by Phil Phillips - Thursday, October 26, 2023
We hunters were social distancing in some of the most remote places long before any pandemic and understand that any one of us could find ourselves in a life-threatening scenario far from emergency medical assistance. It’s why we make sure someone always knows where we’re hunting and when to expect our return. And it’s why the American Heart Association (AHA) launched a campaign in November 2021 with support from the West Virginia Department of Natural Resources (DNR) to remind hunters to be “heart smart” by staying on top of their blood pressure and cholesterol levels to help prevent cardiac and stroke-related deaths.
“Each year many hunters encounter a heart attack or stroke while hunting and, for many, they are fatal,” said Julie Warden, government relations director for the American Heart Association. “Through this campaign we look forward to sharing simple messaging to help reduce those numbers and bring our hunters home safely.”
The campaign was good timing as the DNR reported that its Natural Resources police officers investigated five incidents where hunters suffered heart attacks while hunting in 2021. According to the AHA, an AHA study shows that the heart goes through more strain while hunting than when exercising on a treadmill, which is not surprising, considering the terrain and conditions we experience provide a far better workout than the gym. This is why the AHA recommends that hunters avoid eating a heavy breakfast and avoid hunting alone. But while we know to carry our cell phones in case of an emergency and to make sure someone knows where we’ll be hunting, the consequences of a life-threatening heart attack or stroke take personal health and safety concerns up a notch.
The AHA’s Heart Healthy Hunting campaign message to hunters is to make sure we know how to recognize the warning signs of a heart attack or stroke. Heart attack signs include chest discomfort, discomfort in other areas of the upper body, shortness of breath and other symptoms including a cold sweat, nausea or lightheadedness. For signs of a stroke, it says to remember the acronym F.A.S.T.: Face drooping or numbing, Arm weakness, Speech difficulty or slurring, and Time to call 9-1-1 to get yourself or your hunting partner to a hospital. Check out the AHA fact sheet below, or click here.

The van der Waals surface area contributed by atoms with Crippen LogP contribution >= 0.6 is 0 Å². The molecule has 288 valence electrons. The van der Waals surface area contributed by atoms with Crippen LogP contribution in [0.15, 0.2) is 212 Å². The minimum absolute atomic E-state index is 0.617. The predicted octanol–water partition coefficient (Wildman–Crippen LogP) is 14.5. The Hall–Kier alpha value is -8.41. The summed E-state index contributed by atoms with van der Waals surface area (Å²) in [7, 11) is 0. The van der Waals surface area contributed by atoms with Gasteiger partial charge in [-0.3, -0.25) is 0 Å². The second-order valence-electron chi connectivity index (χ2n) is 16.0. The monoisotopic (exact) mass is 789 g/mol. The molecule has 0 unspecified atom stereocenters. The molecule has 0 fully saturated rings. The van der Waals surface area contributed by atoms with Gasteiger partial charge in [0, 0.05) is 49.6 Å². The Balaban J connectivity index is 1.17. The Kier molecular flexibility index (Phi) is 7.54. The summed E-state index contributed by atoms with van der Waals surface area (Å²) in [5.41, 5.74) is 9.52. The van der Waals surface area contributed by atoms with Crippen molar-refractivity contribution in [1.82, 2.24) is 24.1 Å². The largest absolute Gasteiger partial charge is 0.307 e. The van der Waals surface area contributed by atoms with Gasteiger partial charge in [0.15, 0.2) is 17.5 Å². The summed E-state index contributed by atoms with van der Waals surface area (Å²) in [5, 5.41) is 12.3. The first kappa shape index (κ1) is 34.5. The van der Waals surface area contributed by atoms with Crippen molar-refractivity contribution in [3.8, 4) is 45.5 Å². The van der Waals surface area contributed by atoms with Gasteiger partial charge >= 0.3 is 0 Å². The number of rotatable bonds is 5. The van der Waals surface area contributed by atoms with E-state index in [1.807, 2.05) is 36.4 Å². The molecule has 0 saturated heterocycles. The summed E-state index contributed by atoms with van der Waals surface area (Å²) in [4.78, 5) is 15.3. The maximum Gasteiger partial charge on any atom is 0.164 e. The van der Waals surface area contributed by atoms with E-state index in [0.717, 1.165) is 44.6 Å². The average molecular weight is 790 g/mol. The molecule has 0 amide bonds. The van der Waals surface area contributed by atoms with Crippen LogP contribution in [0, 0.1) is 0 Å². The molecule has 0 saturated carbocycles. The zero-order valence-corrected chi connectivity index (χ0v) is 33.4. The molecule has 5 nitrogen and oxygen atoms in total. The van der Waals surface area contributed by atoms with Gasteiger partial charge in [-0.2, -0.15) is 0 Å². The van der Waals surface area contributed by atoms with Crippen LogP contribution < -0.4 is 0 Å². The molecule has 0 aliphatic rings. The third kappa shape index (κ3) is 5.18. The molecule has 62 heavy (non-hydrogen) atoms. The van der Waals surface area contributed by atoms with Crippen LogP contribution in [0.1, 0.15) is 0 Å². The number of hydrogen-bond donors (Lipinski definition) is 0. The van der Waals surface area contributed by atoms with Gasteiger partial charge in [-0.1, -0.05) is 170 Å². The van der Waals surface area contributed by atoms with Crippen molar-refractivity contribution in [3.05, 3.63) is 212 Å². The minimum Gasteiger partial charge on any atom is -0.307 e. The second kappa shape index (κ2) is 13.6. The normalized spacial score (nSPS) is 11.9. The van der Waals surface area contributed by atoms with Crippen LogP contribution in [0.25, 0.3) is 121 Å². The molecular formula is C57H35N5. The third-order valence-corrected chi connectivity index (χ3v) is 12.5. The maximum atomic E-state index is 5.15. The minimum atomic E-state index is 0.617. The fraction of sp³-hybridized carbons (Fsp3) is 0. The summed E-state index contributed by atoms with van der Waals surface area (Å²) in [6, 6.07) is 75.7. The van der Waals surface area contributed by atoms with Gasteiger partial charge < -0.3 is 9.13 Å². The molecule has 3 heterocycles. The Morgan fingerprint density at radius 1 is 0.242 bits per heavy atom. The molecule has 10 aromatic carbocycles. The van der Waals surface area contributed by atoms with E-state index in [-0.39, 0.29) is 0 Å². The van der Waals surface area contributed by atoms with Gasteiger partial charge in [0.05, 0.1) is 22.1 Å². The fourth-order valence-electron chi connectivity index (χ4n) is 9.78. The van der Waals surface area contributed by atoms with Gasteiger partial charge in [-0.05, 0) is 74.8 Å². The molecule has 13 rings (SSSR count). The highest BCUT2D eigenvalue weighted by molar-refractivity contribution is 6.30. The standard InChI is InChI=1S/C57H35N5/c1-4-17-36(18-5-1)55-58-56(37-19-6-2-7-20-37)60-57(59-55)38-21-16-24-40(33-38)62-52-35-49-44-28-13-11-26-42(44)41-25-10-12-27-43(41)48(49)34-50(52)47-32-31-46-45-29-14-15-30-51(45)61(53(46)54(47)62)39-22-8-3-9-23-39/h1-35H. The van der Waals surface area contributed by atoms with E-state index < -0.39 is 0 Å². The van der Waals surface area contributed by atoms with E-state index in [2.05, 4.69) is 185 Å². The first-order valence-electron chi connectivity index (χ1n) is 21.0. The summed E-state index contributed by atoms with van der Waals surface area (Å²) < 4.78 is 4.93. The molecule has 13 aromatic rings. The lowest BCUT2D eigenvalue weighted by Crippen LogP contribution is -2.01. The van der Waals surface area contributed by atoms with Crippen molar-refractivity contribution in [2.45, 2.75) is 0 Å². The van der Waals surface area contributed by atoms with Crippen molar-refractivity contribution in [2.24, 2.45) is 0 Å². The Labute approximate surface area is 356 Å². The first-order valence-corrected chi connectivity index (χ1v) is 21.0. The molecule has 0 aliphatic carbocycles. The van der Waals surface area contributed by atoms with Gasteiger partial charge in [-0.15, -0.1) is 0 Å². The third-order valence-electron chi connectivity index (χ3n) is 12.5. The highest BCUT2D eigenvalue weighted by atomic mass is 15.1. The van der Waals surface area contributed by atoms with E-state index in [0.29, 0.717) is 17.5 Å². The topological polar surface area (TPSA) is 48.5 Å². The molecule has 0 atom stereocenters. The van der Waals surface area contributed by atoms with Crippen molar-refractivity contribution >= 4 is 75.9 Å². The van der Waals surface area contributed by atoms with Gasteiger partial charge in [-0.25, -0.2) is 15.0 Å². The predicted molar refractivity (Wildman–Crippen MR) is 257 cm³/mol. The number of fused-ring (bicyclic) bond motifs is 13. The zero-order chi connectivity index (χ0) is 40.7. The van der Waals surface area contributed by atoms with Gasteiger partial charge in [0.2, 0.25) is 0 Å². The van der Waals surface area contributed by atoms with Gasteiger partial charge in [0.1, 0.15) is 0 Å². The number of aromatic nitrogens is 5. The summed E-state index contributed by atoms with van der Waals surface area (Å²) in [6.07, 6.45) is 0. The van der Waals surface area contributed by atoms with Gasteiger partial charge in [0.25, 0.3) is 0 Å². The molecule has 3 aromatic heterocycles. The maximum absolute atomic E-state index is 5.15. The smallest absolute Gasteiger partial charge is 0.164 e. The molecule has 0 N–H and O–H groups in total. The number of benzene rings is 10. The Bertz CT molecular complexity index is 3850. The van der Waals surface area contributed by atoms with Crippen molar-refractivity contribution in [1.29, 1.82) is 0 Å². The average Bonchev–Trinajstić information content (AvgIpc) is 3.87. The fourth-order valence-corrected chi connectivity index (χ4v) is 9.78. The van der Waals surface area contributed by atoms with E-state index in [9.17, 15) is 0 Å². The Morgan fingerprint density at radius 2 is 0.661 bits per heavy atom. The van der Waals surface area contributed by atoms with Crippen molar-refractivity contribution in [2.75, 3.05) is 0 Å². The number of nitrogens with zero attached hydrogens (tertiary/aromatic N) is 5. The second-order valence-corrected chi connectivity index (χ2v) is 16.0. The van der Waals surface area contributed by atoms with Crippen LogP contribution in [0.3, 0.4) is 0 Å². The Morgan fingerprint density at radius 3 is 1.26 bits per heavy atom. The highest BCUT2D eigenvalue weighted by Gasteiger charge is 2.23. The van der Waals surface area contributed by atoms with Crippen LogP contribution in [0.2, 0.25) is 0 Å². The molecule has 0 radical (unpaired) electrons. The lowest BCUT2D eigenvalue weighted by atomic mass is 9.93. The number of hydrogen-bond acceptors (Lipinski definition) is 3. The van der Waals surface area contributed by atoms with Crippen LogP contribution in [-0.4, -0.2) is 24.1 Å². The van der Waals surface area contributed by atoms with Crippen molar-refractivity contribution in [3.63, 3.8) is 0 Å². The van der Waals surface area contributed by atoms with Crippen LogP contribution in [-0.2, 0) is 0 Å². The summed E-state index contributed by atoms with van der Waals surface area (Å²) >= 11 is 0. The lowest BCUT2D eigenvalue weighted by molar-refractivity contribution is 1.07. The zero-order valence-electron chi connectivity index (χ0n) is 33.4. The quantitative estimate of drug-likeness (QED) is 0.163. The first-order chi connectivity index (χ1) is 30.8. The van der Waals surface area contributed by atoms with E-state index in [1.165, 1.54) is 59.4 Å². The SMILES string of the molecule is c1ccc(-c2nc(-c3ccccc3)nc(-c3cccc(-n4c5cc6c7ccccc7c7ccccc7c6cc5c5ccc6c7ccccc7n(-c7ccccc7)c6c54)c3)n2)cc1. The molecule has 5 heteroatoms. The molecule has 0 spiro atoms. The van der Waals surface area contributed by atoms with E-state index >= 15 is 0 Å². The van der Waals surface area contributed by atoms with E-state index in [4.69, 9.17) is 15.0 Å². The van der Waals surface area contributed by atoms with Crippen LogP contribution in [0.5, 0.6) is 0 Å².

The campaign also shares heart healthy tips, such as remembering to take breaks during physical exertion, know CPR and, for those with a known medical condition such as heart disease or diabetes, to consult a doctor prior to going hunting if there are any medical concerns. It reminds hunters to have a plan in place, which includes making sure others know when you’ll be home, knowing the location of the nearest medical facility and having emergency contacts saved in your phone—basic safety precautions, but a reminder never hurts.
Note that precautions extend to how we go about moving that deer, elk or other big game animal once it hits the ground. Heavy lifting puts strain on the heart—and other body parts, also worth mentioning as I think back to all the whitetail deer that I loaded into the back of my pickup by myself through the years. I’m extra sensitive to this as someone who just went through lumbar spine fusion surgery. While we tend to be in a rush to get back to camp, show our buddies the buck we got and get the meat into the freezer, if I had to do it over again, I would have asked for help loading every one of those bucks. Taking care of yourself seems like good common sense, yet how often do we act without thinking when it comes to routine tasks? Thanks, AHA, for reminding us to be heart smart.
About the Author
Outdoor writer, TV host and farm/ranch real estate associate broker Phil Phillips has hunted five continents, taking 60 species worldwide. Prior to hosting hunting programs, he started Colorado's first Ranching for Wildlife Program for antelope. Working alongside professional land managers, he went on to guide clients to 500-plus big-game animals and was named Safari Club International’s (SCI) North American Bowhunting Outfitter of the Year. A Life member of hunter-backed organizations including the NRA, Mule Deer Foundation, Dallas Safari Club, Houston Safari Club Foundation and Safari Club International, he can be reached at [email protected].
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